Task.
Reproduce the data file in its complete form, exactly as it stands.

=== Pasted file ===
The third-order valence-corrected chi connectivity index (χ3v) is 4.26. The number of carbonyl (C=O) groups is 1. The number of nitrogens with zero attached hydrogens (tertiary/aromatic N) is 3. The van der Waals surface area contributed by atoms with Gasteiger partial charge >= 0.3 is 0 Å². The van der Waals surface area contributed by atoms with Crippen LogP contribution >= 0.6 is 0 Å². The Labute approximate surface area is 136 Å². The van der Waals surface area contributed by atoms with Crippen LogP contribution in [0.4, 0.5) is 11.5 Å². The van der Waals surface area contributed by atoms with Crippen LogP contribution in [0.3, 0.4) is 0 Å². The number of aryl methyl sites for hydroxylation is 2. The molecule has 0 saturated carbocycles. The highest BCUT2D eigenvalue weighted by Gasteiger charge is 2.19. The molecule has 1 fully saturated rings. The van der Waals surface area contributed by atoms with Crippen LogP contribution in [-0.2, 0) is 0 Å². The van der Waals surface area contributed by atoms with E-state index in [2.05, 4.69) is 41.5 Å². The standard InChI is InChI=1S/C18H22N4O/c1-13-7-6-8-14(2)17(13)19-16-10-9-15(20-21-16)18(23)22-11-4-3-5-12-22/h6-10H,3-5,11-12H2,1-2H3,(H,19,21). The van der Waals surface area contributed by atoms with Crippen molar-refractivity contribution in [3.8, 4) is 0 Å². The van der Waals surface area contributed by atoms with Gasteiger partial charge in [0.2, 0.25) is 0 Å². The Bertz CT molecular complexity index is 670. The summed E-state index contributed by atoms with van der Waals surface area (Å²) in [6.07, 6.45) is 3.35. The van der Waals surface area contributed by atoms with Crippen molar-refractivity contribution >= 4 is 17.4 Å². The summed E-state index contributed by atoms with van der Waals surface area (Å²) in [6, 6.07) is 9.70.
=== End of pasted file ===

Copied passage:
The third-order valence-corrected chi connectivity index (χ3v) is 4.26. The number of carbonyl (C=O) groups is 1. The number of nitrogens with zero attached hydrogens (tertiary/aromatic N) is 3. The van der Waals surface area contributed by atoms with Gasteiger partial charge >= 0.3 is 0 Å². The van der Waals surface area contributed by atoms with Crippen LogP contribution >= 0.6 is 0 Å². The Labute approximate surface area is 136 Å². The van der Waals surface area contributed by atoms with Crippen LogP contribution in [0.4, 0.5) is 11.5 Å². The van der Waals surface area contributed by atoms with Crippen LogP contribution in [0.3, 0.4) is 0 Å². The number of aryl methyl sites for hydroxylation is 2. The molecule has 0 saturated carbocycles. The highest BCUT2D eigenvalue weighted by Gasteiger charge is 2.19. The molecule has 1 fully saturated rings. The van der Waals surface area contributed by atoms with Crippen LogP contribution in [-0.2, 0) is 0 Å². The van der Waals surface area contributed by atoms with E-state index in [2.05, 4.69) is 41.5 Å². The standard InChI is InChI=1S/C18H22N4O/c1-13-7-6-8-14(2)17(13)19-16-10-9-15(20-21-16)18(23)22-11-4-3-5-12-22/h6-10H,3-5,11-12H2,1-2H3,(H,19,21). The van der Waals surface area contributed by atoms with Crippen molar-refractivity contribution in [3.8, 4) is 0 Å². The van der Waals surface area contributed by atoms with Gasteiger partial charge in [0.2, 0.25) is 0 Å². The Bertz CT molecular complexity index is 670. The summed E-state index contributed by atoms with van der Waals surface area (Å²) in [6.07, 6.45) is 3.35. The van der Waals surface area contributed by atoms with Crippen molar-refractivity contribution >= 4 is 17.4 Å². The summed E-state index contributed by atoms with van der Waals surface area (Å²) in [6, 6.07) is 9.70.